Massive armored trucks move in, packed with police officers wearing body armor, tactical gear, and holding assault weapons and shotguns. Their entrance is clear to everyone, but in an effort to be less provocative, they park alongside and behind businesses. They are an occupying army. Most of the highway patrol and sheriffs are not from St. Louis. While the vast majority of the protesters are black, almost all of the cops are white. As the marches grow, they move towards the sidewalk, trying to keep people from congregating in groups. In the process, they antagonize and provoke, shining flashlights in people’s eyes, pointing weapons, etc. Most of the arrests have been in ones or twos. They cops line up or otherwise block the crowd, there is a standoff, and then the cops rush in pointing assault weapons to try to arrest a young person. If there is a response, rubber bullets and teargas are used. This tactic only serves to make things more tense. Hundreds have been arrested in this way.
From time to time, liberals, clergy, and elected officials come down to address whoever wants to listen. They tell people to stop “getting arrested for nothing”, failing to recognize that the radicalized black youth in Ferguson have inspired and raised the confidence of their entire generation. No matter what the approach, in the end the liberal’s argument is always the same: Go home, and let us handle this now. The youth of Ferguson know better and are deeply resentful of the betrayals of the previous generation who pushed the civil rights movement into the established halls of power. The youth is also conscious of how far this movement has come because of them.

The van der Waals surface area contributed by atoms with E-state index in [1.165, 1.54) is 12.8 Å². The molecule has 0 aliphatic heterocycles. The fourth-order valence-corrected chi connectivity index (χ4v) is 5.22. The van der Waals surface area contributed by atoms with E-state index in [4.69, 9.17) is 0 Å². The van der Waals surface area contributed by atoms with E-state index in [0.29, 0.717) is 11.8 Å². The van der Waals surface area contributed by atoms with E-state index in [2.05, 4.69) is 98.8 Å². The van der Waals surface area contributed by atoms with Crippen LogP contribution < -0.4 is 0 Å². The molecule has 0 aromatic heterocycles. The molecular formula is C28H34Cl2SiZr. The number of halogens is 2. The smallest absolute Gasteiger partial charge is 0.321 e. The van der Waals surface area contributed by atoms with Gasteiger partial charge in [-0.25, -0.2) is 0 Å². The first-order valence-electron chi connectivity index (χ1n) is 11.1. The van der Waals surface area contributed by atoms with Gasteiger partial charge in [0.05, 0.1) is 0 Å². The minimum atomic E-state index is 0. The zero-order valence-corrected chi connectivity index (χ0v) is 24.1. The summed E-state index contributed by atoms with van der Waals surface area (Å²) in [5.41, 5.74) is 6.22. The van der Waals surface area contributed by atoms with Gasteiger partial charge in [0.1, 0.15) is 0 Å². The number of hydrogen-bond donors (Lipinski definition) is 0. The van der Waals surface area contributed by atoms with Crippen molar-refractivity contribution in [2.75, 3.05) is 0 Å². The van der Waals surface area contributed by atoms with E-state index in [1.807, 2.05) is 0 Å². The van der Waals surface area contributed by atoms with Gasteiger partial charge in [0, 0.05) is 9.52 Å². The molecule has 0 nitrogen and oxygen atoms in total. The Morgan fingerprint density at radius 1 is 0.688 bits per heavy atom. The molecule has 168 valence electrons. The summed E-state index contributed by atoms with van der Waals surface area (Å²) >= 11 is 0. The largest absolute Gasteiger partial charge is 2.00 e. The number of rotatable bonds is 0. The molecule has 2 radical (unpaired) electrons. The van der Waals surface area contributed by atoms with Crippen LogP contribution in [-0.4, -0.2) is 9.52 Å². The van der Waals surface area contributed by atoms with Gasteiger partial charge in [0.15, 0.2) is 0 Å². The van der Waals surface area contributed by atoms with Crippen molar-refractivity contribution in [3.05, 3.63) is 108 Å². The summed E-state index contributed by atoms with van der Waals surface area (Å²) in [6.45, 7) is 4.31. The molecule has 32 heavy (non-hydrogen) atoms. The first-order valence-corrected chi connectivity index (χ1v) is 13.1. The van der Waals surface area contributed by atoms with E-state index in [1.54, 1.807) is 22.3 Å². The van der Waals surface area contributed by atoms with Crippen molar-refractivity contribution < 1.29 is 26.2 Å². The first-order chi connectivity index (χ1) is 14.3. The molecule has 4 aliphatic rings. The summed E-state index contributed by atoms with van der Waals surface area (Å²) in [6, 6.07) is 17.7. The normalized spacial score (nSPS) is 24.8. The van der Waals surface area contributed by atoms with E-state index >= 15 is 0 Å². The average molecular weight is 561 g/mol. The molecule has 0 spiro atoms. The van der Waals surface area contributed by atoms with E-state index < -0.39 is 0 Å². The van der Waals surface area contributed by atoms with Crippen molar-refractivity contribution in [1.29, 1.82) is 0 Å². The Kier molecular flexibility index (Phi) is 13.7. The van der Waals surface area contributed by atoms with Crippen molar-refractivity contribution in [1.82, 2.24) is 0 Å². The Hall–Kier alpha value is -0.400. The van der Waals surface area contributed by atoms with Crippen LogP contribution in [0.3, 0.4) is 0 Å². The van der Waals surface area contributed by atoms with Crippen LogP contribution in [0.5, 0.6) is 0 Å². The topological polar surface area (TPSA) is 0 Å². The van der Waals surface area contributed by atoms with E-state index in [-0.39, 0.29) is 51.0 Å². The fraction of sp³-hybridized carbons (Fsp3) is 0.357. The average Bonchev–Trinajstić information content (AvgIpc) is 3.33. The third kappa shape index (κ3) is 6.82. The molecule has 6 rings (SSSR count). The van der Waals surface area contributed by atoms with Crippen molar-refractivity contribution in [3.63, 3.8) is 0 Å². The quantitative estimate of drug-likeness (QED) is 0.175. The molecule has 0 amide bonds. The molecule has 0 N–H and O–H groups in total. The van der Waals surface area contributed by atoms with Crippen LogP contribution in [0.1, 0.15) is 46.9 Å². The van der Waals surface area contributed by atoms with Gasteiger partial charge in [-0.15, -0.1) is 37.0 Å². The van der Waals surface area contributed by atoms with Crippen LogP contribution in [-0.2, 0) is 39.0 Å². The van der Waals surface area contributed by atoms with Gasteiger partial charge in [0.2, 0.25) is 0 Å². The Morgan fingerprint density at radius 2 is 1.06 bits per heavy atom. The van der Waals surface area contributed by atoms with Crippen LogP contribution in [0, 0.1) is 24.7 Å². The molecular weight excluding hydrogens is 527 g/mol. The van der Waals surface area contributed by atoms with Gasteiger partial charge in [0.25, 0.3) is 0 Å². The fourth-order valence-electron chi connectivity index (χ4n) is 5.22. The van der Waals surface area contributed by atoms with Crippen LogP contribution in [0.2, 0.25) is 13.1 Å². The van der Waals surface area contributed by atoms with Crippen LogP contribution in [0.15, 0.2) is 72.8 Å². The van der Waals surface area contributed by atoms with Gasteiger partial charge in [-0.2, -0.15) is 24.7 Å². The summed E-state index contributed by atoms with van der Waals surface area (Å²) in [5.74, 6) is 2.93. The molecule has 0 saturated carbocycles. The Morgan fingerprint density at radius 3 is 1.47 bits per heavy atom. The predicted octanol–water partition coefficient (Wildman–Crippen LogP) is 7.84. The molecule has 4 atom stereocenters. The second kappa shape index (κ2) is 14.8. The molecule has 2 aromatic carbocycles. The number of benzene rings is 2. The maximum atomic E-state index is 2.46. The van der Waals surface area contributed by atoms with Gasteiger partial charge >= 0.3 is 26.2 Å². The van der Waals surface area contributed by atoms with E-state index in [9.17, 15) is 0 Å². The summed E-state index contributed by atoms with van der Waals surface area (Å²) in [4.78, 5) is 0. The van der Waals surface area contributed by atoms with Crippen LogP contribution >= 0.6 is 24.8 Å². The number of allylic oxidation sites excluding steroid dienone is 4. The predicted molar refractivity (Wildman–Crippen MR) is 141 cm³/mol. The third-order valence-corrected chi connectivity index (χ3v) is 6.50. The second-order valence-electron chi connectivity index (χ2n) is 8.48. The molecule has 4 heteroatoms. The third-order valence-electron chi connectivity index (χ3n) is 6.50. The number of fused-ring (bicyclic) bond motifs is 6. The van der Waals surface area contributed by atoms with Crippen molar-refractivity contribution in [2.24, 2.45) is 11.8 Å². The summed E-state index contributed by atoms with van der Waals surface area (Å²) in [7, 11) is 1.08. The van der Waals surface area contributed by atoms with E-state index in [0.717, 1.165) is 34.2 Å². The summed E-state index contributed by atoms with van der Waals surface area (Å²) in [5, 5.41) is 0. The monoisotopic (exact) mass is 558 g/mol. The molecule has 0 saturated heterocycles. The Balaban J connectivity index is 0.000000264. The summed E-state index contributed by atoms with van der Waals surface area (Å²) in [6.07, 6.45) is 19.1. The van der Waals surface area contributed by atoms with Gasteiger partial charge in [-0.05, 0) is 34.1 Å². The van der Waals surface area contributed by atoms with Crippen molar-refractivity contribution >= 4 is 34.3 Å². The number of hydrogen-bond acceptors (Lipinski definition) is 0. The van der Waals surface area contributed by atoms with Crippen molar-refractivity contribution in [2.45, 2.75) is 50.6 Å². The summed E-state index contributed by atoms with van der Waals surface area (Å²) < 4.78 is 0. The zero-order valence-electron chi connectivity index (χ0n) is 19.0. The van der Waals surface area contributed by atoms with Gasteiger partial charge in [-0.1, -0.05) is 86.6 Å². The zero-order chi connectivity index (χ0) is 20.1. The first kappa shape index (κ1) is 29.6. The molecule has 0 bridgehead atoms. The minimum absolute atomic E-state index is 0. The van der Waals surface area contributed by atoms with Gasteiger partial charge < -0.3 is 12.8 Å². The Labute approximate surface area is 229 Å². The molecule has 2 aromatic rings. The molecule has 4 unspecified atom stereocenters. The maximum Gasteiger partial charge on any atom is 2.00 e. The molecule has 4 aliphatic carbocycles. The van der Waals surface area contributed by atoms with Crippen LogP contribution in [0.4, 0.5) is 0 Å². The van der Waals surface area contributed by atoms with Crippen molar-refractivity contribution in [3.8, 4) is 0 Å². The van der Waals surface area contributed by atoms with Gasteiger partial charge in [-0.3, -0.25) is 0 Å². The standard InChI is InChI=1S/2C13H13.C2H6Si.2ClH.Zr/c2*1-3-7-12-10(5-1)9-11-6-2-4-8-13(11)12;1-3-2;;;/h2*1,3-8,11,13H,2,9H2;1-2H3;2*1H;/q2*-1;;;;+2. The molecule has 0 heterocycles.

This is why Jesse Jackson and Al Sharpton got booed when they came to Ferguson. Unable to contain the movement, they left in frustration. On Wednesday night, Iyanla Vanzant, a TV personality from the Oprah Winfrey network, came to Ferguson. She gathered about 75 people around her and began to address the crowd, trying to convince people to go home. While her camera crew scrambled for the best footage, the unnamed leaders of the movement in Ferguson began to question her. Iyanla played up the lack of coherent strategy, essentially telling the crowd they did not know what they wanted. People were frustrated. They have put their bodies on the line against impossible odds for almost two weeks. The mood coalesced into active resistance to her message. She then moved from the center of a circle to the outside; she tried to lecture the crowd. The crowd resisted, and the meeting fell apart. Iyanla’s entourage shuffled her away.